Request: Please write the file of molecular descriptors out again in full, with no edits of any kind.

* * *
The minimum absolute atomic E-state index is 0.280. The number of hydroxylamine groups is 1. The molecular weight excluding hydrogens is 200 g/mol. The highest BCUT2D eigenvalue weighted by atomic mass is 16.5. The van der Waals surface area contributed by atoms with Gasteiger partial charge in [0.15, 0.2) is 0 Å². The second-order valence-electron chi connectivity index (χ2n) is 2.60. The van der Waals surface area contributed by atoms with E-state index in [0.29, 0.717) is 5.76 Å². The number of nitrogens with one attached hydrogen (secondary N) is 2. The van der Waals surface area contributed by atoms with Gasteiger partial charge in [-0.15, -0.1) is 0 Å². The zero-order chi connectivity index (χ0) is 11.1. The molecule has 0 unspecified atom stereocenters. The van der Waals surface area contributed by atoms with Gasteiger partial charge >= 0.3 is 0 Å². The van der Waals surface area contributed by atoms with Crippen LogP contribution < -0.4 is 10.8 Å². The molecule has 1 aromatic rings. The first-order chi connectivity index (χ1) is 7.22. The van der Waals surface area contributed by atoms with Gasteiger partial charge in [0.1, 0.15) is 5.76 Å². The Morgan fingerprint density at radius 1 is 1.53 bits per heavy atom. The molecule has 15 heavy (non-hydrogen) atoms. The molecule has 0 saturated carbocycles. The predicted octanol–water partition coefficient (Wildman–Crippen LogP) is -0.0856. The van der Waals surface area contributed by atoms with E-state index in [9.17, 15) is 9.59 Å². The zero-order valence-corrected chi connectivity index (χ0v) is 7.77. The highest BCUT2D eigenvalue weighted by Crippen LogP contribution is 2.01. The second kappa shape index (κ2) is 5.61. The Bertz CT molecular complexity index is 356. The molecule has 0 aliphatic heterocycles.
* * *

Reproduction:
The minimum absolute atomic E-state index is 0.280. The number of hydroxylamine groups is 1. The molecular weight excluding hydrogens is 200 g/mol. The highest BCUT2D eigenvalue weighted by atomic mass is 16.5. The van der Waals surface area contributed by atoms with Gasteiger partial charge in [0.15, 0.2) is 0 Å². The second-order valence-electron chi connectivity index (χ2n) is 2.60. The van der Waals surface area contributed by atoms with E-state index in [0.29, 0.717) is 5.76 Å². The number of nitrogens with one attached hydrogen (secondary N) is 2. The van der Waals surface area contributed by atoms with Gasteiger partial charge in [-0.15, -0.1) is 0 Å². The zero-order chi connectivity index (χ0) is 11.1. The molecule has 0 unspecified atom stereocenters. The van der Waals surface area contributed by atoms with Gasteiger partial charge >= 0.3 is 0 Å². The van der Waals surface area contributed by atoms with Crippen LogP contribution < -0.4 is 10.8 Å². The molecule has 1 aromatic rings. The first-order chi connectivity index (χ1) is 7.22. The van der Waals surface area contributed by atoms with Gasteiger partial charge in [0.1, 0.15) is 5.76 Å². The Morgan fingerprint density at radius 1 is 1.53 bits per heavy atom. The molecule has 15 heavy (non-hydrogen) atoms. The molecule has 0 saturated carbocycles. The predicted octanol–water partition coefficient (Wildman–Crippen LogP) is -0.0856. The van der Waals surface area contributed by atoms with E-state index in [9.17, 15) is 9.59 Å². The zero-order valence-corrected chi connectivity index (χ0v) is 7.77. The highest BCUT2D eigenvalue weighted by Crippen LogP contribution is 2.01. The second kappa shape index (κ2) is 5.61. The Bertz CT molecular complexity index is 356. The molecule has 0 aliphatic heterocycles.